When it comes to sensitive issues such as fishing – with many restaurants in Japan not serving tuna – the focus is put not only on environmentally friendly and non-targeted fishing techniques, but also on their cultural impact. “We try to promote the importance of purchasing local and historical products and of supporting producers and fishermen by consciousness,” says Namae.

The restaurant operates according to an ethos of “good meat, less meat, more vegetables,” making use of unconventional cuts from heritage breeds and ensuring that they have been fed Japanese greens or grains. Waste is reduced by using a nose-to-tail and root-to-fruit approach to all produce, taking advantage of traditional Japanese techniques such as fermentation and preservation.

L'Effervescence (image: Luuvu Hoang)

The overarching commitment to sustainability shines through the opportunities given to the staff too, with young chefs encouraged to learn new languages and pursue sommelier training, as well as being put in charge of pop-ups and events to cultivate their leadership skills and receiving continued education in waste-reducing techniques. “The way that we apply sustainability is by caring. We care about people – whether it’s the guest, the producer or our staff’s family,” says Namae.

The wider community is another area of focus for the chef: for the last six years, Namae has been holding informative sessions in local schools to share the importance of having a balanced and healthy diet and promoting the value of ‘sharing the table together.’

A visit to L’Effervescence is a true journey through what sustainability can look like: not a strict set of rules and targets, but rather an overall approach that pays homage to nature, the environment and society at large. On the restaurant’s menu – which is strictly seasonal – you may find monkfish liver, vanilla and celeriac ‘Apple Pie’, a salad of seasonable vegetables (called ‘Our Dearest Artisanal Farmers’), cured and grilled barracuda with black radish, and candied chestnut with chrysanthemum leaf ice cream (‘Autumn Foothills Hike’).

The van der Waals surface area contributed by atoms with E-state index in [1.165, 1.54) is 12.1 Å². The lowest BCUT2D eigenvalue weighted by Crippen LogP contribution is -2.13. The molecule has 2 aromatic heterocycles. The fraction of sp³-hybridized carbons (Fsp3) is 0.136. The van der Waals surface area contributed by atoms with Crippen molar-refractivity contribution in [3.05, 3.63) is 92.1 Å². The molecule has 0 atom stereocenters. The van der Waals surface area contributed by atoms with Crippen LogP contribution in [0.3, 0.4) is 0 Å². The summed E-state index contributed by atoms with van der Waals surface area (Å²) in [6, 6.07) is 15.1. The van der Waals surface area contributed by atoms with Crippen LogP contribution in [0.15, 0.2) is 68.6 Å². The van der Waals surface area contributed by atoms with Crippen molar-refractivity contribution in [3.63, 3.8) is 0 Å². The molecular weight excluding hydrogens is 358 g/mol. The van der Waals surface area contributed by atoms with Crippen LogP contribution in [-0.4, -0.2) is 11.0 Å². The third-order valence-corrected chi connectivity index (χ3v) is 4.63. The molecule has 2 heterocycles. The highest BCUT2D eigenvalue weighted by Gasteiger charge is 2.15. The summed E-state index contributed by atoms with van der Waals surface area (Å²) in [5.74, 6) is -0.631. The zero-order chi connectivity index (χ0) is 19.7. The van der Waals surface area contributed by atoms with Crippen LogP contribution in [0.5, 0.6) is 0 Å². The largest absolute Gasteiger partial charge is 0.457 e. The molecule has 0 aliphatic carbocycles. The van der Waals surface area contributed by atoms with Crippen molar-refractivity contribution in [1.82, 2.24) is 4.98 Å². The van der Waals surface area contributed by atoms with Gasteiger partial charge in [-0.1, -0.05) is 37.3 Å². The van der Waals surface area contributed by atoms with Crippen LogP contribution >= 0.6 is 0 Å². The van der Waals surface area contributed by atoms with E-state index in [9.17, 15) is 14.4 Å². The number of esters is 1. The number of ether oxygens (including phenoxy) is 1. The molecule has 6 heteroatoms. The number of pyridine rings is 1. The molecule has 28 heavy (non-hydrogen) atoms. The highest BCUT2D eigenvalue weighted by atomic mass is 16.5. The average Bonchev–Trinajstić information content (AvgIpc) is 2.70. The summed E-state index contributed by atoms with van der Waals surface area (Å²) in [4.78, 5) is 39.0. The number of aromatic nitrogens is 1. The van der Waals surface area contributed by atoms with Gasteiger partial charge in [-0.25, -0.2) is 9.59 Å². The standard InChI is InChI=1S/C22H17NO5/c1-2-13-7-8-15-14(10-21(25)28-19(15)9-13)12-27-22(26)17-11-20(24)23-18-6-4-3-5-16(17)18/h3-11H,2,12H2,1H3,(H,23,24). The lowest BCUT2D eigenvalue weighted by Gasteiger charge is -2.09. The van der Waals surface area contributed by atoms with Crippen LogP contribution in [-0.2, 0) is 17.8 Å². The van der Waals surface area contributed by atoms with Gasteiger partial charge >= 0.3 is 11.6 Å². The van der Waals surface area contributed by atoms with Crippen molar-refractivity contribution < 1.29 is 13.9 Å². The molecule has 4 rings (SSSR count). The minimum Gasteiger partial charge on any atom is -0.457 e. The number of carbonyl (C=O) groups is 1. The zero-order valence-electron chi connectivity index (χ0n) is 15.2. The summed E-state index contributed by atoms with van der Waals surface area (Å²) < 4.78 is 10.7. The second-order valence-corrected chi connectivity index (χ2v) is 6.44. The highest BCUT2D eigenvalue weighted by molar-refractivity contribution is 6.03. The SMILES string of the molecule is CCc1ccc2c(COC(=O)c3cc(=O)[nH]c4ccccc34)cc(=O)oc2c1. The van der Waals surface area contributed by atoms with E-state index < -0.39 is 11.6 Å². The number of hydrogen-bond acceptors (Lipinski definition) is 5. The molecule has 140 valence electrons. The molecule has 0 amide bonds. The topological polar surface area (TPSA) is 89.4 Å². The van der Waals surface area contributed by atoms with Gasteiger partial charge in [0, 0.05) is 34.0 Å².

Despite becoming the first winner of the Sustainable Restaurant Award at Asia’s 50 Best Restaurants 2018, Namae believes that there is still more he can do – among his next plans, he is soon to join the ZeroFoodprint project, which lists Noma and Benu among its subscribers in the effort to fight climate change by becoming ‘carbon neutral every day’. In his pipeline is also the project to open a bakery that uses only local wheat.

The chef says that winning the Sustainable Restaurant Award has made him feel more responsible towards the community and the environment, and he offers one piece of advice for those wanting to make their own lives more sustainable: “Grow something you can eat, even if it’s just mint or basil in a pot, and care for its life.”


The Sustainable Restaurant Award is given to the restaurant with the highest environmental and social responsibility rating, as ranked by audit partner the Sustainable Restaurant Association (SRA). First introduced to The World’s 50 Best Restaurants in 2013, the award was extended to the Asia list for the first time this year and the winner was announced at the sixth edition of Asia’s 50 Best Restaurants last month in Macao.